Feature | Imaging | November 01, 2016 | By Jeff Zagoudis

The Role of Dose Tracking Systems in Radiation Safety Programs

For the first time, hospitals and healthcare professionals can see all of a patient’s dose information in one place, allowing them to better optimize dose to improve patient safety

Dose monitoring

Philips DoseWise takes the exam dose summary and sends it to the EMR so the data is pre-populated when the physician logs into the voice recognition software.

cloud-based dose tracking

Cloud-based dose tracking software makes it easier to expand your collaborative network. (Image courtesy of Sectra)

For all the benefits of medical imaging, most forms come with the inherent danger of radiation exposure. Public radiation exposure has increased significantly overall in the last 30 years, and according to a 2006 report from the National Council on Radiation Protection and Measurements (NCRP), medical imaging accounted for nearly half (48 percent) of all public exposure that year. Several high-profile cases of excessive radiation exposure due to medical imaging have brought the discussion into the public eye, which in turn has spurred greater focus on radiation safety among healthcare facilities and their various regulatory bodies.

As hospitals begin to expand or create radiation safety programs, the emergence of dose tracking software has provided a new, critical tool for collecting, measuring, analyzing and reporting patient dose — activities that have been difficult until recently.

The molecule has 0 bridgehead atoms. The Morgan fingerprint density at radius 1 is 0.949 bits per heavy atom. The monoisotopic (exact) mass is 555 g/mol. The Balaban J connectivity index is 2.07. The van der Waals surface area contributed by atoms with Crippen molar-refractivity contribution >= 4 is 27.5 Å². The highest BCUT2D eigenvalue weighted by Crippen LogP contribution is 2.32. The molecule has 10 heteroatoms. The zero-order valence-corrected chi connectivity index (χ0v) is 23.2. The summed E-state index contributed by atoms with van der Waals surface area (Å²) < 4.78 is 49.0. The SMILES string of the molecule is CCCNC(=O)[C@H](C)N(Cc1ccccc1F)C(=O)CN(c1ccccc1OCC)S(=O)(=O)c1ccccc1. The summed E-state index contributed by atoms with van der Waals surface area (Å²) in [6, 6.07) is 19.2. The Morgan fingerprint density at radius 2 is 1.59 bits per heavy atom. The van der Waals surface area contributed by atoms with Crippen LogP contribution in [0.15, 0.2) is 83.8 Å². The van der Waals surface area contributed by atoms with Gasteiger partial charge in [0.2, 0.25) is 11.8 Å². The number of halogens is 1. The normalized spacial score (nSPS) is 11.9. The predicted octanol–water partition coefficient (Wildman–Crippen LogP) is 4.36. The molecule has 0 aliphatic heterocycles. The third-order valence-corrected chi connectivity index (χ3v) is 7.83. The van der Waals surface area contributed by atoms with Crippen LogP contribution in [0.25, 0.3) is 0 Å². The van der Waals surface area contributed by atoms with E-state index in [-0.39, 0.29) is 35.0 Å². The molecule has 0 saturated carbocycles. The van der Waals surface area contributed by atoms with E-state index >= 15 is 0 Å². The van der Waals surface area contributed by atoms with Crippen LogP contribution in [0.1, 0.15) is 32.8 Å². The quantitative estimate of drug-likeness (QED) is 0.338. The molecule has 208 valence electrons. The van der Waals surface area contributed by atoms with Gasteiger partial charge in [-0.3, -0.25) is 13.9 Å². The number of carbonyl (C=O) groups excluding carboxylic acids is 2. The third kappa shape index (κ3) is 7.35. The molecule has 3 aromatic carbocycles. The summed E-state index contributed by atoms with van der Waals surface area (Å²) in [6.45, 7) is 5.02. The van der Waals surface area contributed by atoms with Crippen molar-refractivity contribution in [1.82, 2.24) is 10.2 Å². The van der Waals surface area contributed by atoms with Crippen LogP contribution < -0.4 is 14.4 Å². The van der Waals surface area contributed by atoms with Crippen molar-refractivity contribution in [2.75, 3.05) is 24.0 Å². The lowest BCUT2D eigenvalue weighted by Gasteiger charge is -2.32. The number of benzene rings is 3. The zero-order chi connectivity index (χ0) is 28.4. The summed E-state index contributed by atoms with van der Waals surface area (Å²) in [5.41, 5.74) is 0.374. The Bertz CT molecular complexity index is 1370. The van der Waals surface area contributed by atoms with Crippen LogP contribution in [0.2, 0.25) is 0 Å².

One-stop Dose Monitoring

The advent of dose tracking software in the last decade or so has, for the first time, allowed hospitals and radiology departments to aggregate all of their dose data in one place, protected behind firewalls. Rather than simply tracking patient dose and scanner output, however, these next-generation systems allow users to take a deep dive into the data to help with quality improvement, training and a host of other functions. 

Dose tracking software collects exam dose data either directly from the scanner or from the picture archiving and communication system (PACS). “From a safety point of view, it’s better to take information from the machines because we know that technologists don’t always send every image to the PACS,” said Dominic Siewko, clinical marketing manager for DoseWise solutions at Philips, during a presentation at the 2016 Association for Medical Imaging Management (AHRA) meeting in August. Nearly all modalities are compatible with dose tracking software (with the exception of some nuclear medicine modalities, as dose is not measured directly from the machine).